Unending vigil ensures their names liveth for evermore
IT is possible to create beauty and serenity out of pain and butchery, writes Anthony Stone.
The Commonwealth War Graves Commission has proved this many times over in its 2,500 cemeteries and plots in 145 countries throughout the world. There, in many corners of foreign fields, the Commission has created the final resting places for the 1,700,000 men and women of the Commonwealth countries who died during two world wars.
It is an enormous undertaking and the Commission employs 1,250 staff, mostly gardeners and craftsmen, to maintain the graves in impeccable order.
The Commission was established by Royal Charter in 1917, born out of the overwhelming outpouring of public grief. Its founding principles have remained unaltered: that each of the dead should be commemorated individually by name either on the headstone on the grave or by inscription on a memorial; that the headstones and memorials should be permanent; that the headstones should be uniform; and that no distinction should be made on account of military or civil rank, race or creed.
Its duties are to mark and maintain the graves, to build and maintain memorials to the dead whose graves are unknown, and to keep records and registers.
Climate permitting, the headstones stand in narrow borders, where roses and small perennials grow, in a setting of lawn, trees and shrubs.
Two monuments are common to the cemeteries : the Cross of Sacrifice, usually set upon an octagonal base and bearing a bronze sword upon its shaft; and, in the larger cemeteries, the Stone of Remembrance, upon which are carved the words from the Book of Ecclesiasticus; "Their names liveth for evermore".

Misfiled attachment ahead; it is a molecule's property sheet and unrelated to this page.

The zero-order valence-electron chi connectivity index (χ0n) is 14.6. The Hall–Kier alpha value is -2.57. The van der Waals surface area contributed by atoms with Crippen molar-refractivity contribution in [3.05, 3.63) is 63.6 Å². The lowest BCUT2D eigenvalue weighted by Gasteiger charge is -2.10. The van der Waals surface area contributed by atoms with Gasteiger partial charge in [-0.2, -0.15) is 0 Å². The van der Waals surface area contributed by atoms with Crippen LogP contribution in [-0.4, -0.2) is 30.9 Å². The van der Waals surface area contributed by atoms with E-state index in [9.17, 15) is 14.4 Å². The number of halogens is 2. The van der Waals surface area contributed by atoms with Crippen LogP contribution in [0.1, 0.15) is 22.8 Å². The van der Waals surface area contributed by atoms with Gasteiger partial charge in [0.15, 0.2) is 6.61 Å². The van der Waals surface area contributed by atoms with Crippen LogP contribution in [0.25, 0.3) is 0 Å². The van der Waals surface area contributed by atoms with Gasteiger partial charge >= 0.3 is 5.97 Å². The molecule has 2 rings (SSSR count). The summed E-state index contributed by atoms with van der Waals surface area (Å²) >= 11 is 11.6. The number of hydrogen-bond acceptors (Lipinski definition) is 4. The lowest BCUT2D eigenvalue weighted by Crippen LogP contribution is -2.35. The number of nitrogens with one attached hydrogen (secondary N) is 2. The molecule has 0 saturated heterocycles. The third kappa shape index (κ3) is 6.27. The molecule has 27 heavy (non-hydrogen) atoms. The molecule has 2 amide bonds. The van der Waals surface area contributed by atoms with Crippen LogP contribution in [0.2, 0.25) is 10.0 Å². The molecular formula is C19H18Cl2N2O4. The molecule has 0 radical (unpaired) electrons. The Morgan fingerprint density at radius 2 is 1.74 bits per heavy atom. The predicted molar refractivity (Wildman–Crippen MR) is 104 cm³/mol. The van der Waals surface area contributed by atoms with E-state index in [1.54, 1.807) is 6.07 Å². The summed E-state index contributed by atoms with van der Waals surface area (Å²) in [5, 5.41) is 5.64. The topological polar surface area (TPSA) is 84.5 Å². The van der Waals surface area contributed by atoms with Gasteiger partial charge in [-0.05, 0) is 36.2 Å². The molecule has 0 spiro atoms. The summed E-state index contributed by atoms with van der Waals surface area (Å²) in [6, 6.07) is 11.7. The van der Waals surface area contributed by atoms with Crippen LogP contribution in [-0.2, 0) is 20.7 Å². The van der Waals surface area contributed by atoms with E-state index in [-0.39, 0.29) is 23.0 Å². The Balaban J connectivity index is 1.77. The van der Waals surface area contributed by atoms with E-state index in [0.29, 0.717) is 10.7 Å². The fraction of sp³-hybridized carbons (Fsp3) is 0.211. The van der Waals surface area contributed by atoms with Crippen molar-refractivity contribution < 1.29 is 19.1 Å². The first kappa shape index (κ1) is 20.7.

The Commission's work is paid for by the United Kingdom, Canada, Australia, India, New Zealand and South Africa in the proportion to the number of their graves. Other Commonwealth countries contribute by bearing the cost of maintenance in their own lands.
The guns had been silent for four years when King George V walked across Flanders' fields and said: "We can truly say that the whole circuit of the earth is girdled with the graves of our dead . . . and in the course of my pilgrimage, I have many times asked myself whether there can be more potent advocates of peace upon earth through the years to come, than this massed multitude of silent witnesses to the desolation of war."